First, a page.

The Courier News from Blytheville, Arkansas on April 10, 1967 · Page 3
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The Courier News from Blytheville, Arkansas · Page 3

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Blytheville, Arkansas
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Monday, April 10, 1967
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Page 3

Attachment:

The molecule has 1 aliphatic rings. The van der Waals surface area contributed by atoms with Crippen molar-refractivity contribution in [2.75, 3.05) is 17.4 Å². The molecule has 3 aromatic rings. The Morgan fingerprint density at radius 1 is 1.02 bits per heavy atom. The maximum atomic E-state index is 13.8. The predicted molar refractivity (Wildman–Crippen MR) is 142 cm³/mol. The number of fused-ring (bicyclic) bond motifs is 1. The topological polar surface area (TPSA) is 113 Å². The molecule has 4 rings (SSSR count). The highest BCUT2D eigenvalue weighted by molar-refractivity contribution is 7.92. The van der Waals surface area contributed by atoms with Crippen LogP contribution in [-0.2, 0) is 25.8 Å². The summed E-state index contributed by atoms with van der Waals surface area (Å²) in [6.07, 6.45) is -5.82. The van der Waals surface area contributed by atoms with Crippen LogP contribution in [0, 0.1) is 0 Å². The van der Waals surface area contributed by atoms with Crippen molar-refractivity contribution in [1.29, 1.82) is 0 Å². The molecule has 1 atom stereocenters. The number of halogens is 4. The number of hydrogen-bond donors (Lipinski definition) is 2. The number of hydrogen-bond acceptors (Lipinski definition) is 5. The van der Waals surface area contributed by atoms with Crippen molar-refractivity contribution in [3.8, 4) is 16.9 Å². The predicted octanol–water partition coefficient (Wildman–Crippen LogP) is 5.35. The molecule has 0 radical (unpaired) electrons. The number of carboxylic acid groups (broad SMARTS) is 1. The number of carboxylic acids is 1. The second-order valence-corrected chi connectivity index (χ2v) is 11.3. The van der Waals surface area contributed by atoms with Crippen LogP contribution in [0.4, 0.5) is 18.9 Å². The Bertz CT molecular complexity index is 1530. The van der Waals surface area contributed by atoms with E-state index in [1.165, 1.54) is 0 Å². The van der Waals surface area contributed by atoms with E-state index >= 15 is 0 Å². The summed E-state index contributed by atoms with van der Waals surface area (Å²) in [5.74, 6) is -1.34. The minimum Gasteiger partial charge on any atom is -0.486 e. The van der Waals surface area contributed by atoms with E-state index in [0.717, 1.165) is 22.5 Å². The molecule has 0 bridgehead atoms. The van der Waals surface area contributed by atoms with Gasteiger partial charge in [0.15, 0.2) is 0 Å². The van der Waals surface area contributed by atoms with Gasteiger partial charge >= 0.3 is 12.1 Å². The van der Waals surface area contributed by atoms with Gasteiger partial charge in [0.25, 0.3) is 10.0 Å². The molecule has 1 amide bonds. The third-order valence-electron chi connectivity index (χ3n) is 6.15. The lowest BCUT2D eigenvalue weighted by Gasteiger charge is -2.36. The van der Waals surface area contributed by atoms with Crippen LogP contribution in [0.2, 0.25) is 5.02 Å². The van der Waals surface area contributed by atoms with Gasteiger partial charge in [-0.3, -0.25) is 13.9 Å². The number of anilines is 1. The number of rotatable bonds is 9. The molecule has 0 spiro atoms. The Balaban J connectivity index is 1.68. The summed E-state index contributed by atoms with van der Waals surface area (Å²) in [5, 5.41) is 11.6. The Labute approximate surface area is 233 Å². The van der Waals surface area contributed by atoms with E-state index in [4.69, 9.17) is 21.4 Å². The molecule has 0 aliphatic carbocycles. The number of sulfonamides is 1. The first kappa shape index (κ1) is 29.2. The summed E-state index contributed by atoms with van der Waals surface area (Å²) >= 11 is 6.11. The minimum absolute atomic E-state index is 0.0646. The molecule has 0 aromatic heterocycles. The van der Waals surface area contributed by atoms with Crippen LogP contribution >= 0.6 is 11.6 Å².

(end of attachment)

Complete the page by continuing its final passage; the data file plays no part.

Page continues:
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fcrymevffle (Art.) Courier News - Monday, Apffl ». >«*•• The Gyro-X is a unique two-wheeled car which is stabilized by a gyroscope. It's experimental and port of the "Wonderful World of Wheels" exhibit. AUJOMANIA'67 Although the American auto industry announces its new cars in the foil, foreign car makers like to premiere their newly minted dream- wagons at auto shows: There will be plenty to sigh over at the llth annual International Automobile Show which runs April 1-9 at the New York Coliseum. Here's a preview. Triumph's new fcstback, tolled 0 ST-6, sports o six-cylinder engine end o sleek Italiwvdesignea skin. Toyota's 2000-GT is the , Japanese version of on Italian-British sports car .that is ex- peered to steal o healthy chunk of the enthusiast market. It goes on sole in late spring. made the country., .man made le town., .but no one, not even ie devil, seems willing to ac- ept responsibility lor the sub- irbs. Like topsy, they seem to have just growed." And they are still growing like mushrooms — or toadstools. America is well on its way to reating one of the world's first uburban civilizations. Some of my best friends live n suburbs, and for the life of me I can't figure out why. Ev- erytlme I visit them and return safely to the city I feel like kiss- ng the first skyscraper I meet n gratitude. Aston Martin's new Volante convertible is a four- seater ond is capable of J50 m.p.h. Note the rear- end spoiler. (Lamborghini) The Miura P400 by Lamborghini is another of those superb Italian Gran Turismo cars of the Ferrari class. This, too, can top 150 m.p.h. Peru Eyes Jungle For More By DEAN JOHNSOS LIMA, Peru (AP) - Peru's president sees the jungles of Peru's l,000,mile link in the|nected with the airstrip area, South America as one answer to finding more land to meet the hunger of exploding populations. It can be done, President Fernando Belaunde Terry says, by making the most of such things as a new highway skirting the western fringes of the Amazon basin. He considers this a top- priority project in what he calls the task of our time — development of the "South American heartland" on ttie east side of the Andes. He is bound to push this idea, whenever he gets the chance, at the summit meeting of hemispheric chiefs of state next week in Punta del Este, Uruguay. The new road, called the car- retera marginal or marginal highway because of its route, will connect with similar highways in Ecuador and Bolivia. The Andes Mountains, Borne of their peaks dwarfing anything in North America or Europe, run virtually all the way down South America's west coast. They extend inland about 300 miles, and have been a barrier to commerce and development in the tropical interiors of the countries. * * * Belaunde, in a statement to The Associated Press, said the highway will help create on the east side of the Andes "a new environment rejuvenated by modern medicine, energy and transportation." "Along the east side of the Andes," Belaunde said, "from Maracaibo to Venezuela to Santa Cruz in Bolivia, energy, fuel and oil for industrial purposes, refrigeration .and dehydration are assured by large water resources, natural gas deposits and oil fields. "This is the area which will be tapped by the marginal highway." lighway is scheduled for completion in 1979. The planned cost if $172 million is being put up by the U.S. Export-Import Bank and the Peruvian government. Peruvian officials say expenditures are constantly rising and the final cost Will exceed the original estimate. While emphasizing the highway, Belaunde finds that air transport should be promoted in underdeveloped areas initially: Under the philosophy "the airplane before the truck," the Peruvian leader observed: "First, we build an airstrip in the jungle. "Around the airstrip we the trucks will come and everyone will realize new riches." Belaunde said that tropical regions of the world ar "changing from unhealthy ai eas to places for mental an physical rest and relaxation." He singled out Miami, Fla where he once lived. As an example of a "swampy and uninhabitable area at tSie turn of the century" that was transformed into a garden spot. This was accomplished, said, in a climate "not superior !o our high South American jungle." With modem advances in technology and medicine, NEWS BRIEFS LANSING, Mich. (AP) - Aft- >.r Harold Rathfoot of Lansing retired as chief maintenance engineer of the Michigan highway department, he planned to move to his retirement home at Fort Lauderdale, Fla. Before he moved he received a telegram from Rolf Mickler, assistant Florida highway engineer, an- ATOUUU me emaujp we WJCllIiuivgy eui« iin,ui*,»..v., ~~ create a viable economic base launde declared, "Hie phenome- by taking out products by plane - -"- 1 - J ~ ' u - ' ' and bringing in tools and machines needed for expansion. "Later, when a road is con- non which occurred in the 'mag ic city' of Miami can and musi be realized in all tropical regions of the world." Would You 0 BELIEVE I Breakfast w/Hot Biscuits & Crame Gravy A la Carte Service 6 a.m. - 11 a.m. Special Lunch Daily Meat w/2 Vegetables Never Over Plaza Cafeteria Claudine P!«rc«, Mgr. Look What's Just Arrived! i* I T^ ' -»— . BOUNCY JAMAICA SETS far the Platter-chatter cnwd From sprightly flora] prints to boldly striped shirts, this gala collection of Jatmioa sate spoil the "In" look fix T to 14 go-go gHW A gfcruui variety of eoton end fabrics as en eys satcb *'" Oofy »00 CAST MAW5t< nouncing ment as Ratrifoot's appoint- chief consultant of snow removal in Florida." Mickler said, "the work will not be heavy. You will not even be asked to submit an expense account." SAN FRANCISCO (AP) - A panel of children's doctors at a meeting of American academy of pediatrics decided that school difficulties are childhood's chief occupational hazard and that success or failure in "compulsory labor in school" can have tremendous consequences for a persons self-image as an adult. BOSTON (AP) — Massachusetts is ending segregated vot- ing lists. Under a law enacted recently, male and female vot ing lists. Under a law enactec recently, male and female vot ing lists must be consolidated. ST. LOUIS. Mo. (AP Police say that when a rnai armed with a pistol walked hit a bar recently and announced holdup, the bartender and waitress ignored him. When ih gunman again said he was holt ing up the place, the bartende disarmed him and sent him o his way. ^•r "w^ ^r ^r ^^ ^^ ••' — Hal Boyle NEW By HAL BOLE YORK (AP) - God all around unpaid hired m»n. B anything breaks or goes wrong, he generally has to (ix it himself. -' '•'• * * * Although his aching musclei rebel, he must grow tomatoes in his backyard, even though they end up costing him a dollar a tomato. '..'," Why? Because Ws neighbor does. Everybody in the suburbs grows tomatoes or loses caste. If you do you're "in," if you don't you're out. i... Each Saturday from now until October he must get down on his knees and dig crabgrass from the front lawn. ..;.« Why? Because his neighbor does. In the suburbs green i eiauLuuc. aoes. Jn me auuwro gi«u People throng here from all|] awns are altars, and it is':not parts of the nation — from Osh-1 - • • — cosh, Wis., Bygosh, Ga., Corn- proper for crabgrass to grow, on , . - . . '"I altars. cob, Neb., and Big Heap, Mont. . - to carve a career in the big) Bu( compassion is waste t <j n city, the city "that has every- the typjcal suburban j te . If you hmir ' express sympathy for his plight, he replies indignantly: thing." One out of three of them im-1 "what do you mean? Why I wouldn't live anywhere else for a million dollars." But what about his kids? They've seen what the suburbs lave done to their parents. As soon as they grow up, they want to move to the big city, where conformity is not a hammer.and crabgrass is no problem as It can't grow ia concrete. mediately tries 10 rent a pad in Greenwich Village, hoping perhaps for a little Bohemian revelry. But what do most of them do after they land a steady job? Move out to a suburb. If a man works in the suburb where he lives, he can have a tine and happy life. He is probably a native there, and happy in its folkways. But if a man only uses a suburb as a bedroom and a weekend resort but still has to go to and from the city each day to earn his bread and butter, he is a pilgrim in eternal shuttle, a prisoner of bus or railroad timetables. He is thrice enslaved — to his job, to his transit system, and to the inordinate demands of his little green and wfiite castle cramped on a quarter acre plo in the suburbs. His home makes of him an unwilling carpenter, house painter, plumber and genera Bear'* Diet A grizzly bear may eat anything, from ants to whales. It relishes meat, but devours more vegetation. A grizzly, to break the winter fast, begins on new grass, grazing as contentedly as a cow. Knapp Shoes Send name and address i»: MALCOLM JOHNSTON 1104 Lanrant ED 3-1876 CaruthersvUle, Mo. FROM HAYS FASHION DEPT BUTTE KNIT, *©! \ -*\ Non-stop Spring'.,. continuing OB Aroug'n summer. Butte Knit's 100% Dacron* 3-pi«ce sort. Belted jacket boasts mandarin collar and top stitch trim for a military look. Matching skirt and shell. A first class traveler that flies away with compliments. In zoom-ahead colors: Banana, Peach, Bluet, Navy or Hush. Sizes 8-1& BUTTE KNIT * -*;! --01 » Color magic—3 beautiful colors on a 3-picce suit. Predicting a long and busy life from Spring through Summer. Butte Knit performs the sorcery on a fantastically whisper-weight fabrie of 100% Dacron*. Takes a white double-breasted jacket—splashes it with tri-color trim—adds. a navy skirt precisely pleated and completes the picture with a pineapple shell. Only in White/Navy/Pineapple. Sizes 8-18.' Hays Fashion Dept. STORE HOURS: Men. thru Thur.—8 am-7 pm Fri. & Sat.—8 ami9 pm Lay Away Your Selections